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Columbia TriStar Hangs Up Retail Connect

30 Oct, 2003 By: Holly J. Wagner

Columbia TriStar Home Entertainment (CTHE) has scrapped its controversial Retail Connect program, which was already fraught with delays, studio executives said.

“While we still feel that there would have been a benefit to this program, during implementation we encountered a number of logistical obstacles,” said a studio announcement. “These problems had the potential to jeopardize the level of service we strive to provide to our customers. This is a risk we simply were not willing to take.”

The studio had envisioned the program to streamline business operations between it and its retail and rental customers, but logistical problems of some retail channels being able to incorporate the program into their operations became much too problematic, said Marshall Forster, EVP of CTHE N.A.

“It's not to say this is not impossible to do over a period of time, but the amount of time and effort it would have taken was too long,” he said.

The studio promised to destroy credit applications submitted under the program to prevent their misuse.

Retail Connect, initially planned to start this month and already delayed until next March, was not popular among independent dealers who spoke to Video Store Magazine. They expressed little surprise that the program never got off the ground, with most citing rental pricing for the rapidly sunsetting VHS format as the culprit.

Forster said that since pricing was an issue between CTHE's sales agents and the customer only, it had no bearing and was not a consideration regarding CTHE's decision not to implement Retail Connect.

“The market has changed so dramatically, and Columbia has historically been behind the trend,” said Doug Aita, owner of Tape King in Bozeman, Mont. “Our new-release rentals are now running 75 percent to 80 percent DVD on many titles, and this is before the holidays. We're seriously considering not buying any rental price VHS after the first of the year. I'll have to see what my numbers look like at that time, but it's a very strong possibility.”

He added that, “Basically, Columbia missed the boat and should get on the sellthrough bandwagon, or at least offer an output deal through Rentrak.”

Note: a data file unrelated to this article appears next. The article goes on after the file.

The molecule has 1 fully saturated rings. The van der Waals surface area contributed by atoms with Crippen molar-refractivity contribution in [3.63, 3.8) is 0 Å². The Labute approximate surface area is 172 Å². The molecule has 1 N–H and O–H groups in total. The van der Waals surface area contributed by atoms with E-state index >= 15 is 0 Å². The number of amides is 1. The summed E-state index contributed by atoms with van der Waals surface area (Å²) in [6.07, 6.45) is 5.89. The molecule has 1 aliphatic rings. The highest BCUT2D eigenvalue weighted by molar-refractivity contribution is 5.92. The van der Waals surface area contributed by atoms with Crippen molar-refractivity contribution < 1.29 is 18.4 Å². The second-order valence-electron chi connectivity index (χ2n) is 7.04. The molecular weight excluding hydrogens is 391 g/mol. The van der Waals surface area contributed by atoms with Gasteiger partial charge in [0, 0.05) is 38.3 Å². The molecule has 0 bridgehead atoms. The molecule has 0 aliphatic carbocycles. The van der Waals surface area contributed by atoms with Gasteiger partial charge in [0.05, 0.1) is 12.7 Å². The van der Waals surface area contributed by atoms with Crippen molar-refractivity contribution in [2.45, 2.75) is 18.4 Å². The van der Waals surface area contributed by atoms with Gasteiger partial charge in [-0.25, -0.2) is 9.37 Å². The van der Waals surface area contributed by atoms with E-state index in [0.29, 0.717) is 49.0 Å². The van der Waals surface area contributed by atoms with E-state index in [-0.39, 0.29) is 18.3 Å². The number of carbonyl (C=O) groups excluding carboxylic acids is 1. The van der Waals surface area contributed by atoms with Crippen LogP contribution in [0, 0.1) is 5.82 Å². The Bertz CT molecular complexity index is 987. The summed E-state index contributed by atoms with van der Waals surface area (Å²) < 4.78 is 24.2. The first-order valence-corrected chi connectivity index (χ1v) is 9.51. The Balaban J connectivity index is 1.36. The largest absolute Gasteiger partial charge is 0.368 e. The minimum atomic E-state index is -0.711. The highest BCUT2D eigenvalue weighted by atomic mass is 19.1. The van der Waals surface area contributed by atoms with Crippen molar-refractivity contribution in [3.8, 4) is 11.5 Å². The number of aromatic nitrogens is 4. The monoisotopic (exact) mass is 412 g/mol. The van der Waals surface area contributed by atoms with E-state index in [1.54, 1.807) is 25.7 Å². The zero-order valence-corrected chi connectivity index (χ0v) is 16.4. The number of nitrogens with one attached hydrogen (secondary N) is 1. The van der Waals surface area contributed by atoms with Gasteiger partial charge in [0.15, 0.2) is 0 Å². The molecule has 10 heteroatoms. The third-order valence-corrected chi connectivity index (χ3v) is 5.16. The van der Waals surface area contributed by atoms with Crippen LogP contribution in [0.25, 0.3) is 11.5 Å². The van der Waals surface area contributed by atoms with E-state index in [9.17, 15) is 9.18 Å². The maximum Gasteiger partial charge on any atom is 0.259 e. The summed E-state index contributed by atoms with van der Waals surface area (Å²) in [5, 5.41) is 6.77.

Indie Mike Frese, owner at Movie Tymes, Lake of the Ozarks, Mo., speculated, “The independent business that Columbia has received the past couple of months due to their horrible VHS pricing is significantly down. Because of that pricing, we just do not make up a significant amount of business for them.”

Keeping the status quo is no problem for him.

“I am happy that they decided against it. It will be easier to deal with one less entity for getting product. Time is scarce for me,” Frese said. “I have an excellent sales rep. I doubt if any direct studio rep can give me as good of service as she does.”

“With the apparent success of Warner's new revenue-share pricing coupled with the continuing trend of sellthrough by the other studios, it is not really a surprise,” said Ray Jewell, owner of Mister Video, Athens, Tenn.

Distributors Ingram Entertainment and VPD were to act as CTHE agents performing sales functions, fulfilling orders, processing credit, invoicing, collections and returns. Eligible retail accounts would have kept a direct credit relationship with the studio and options for direct participation in sales and marketing. VPD declined comment for this story.

“We are supportive of Columbia, however they wish to go to market,” said Ingram Entertainment president David Ingram.

Additional reporting by Kurt Indvik.

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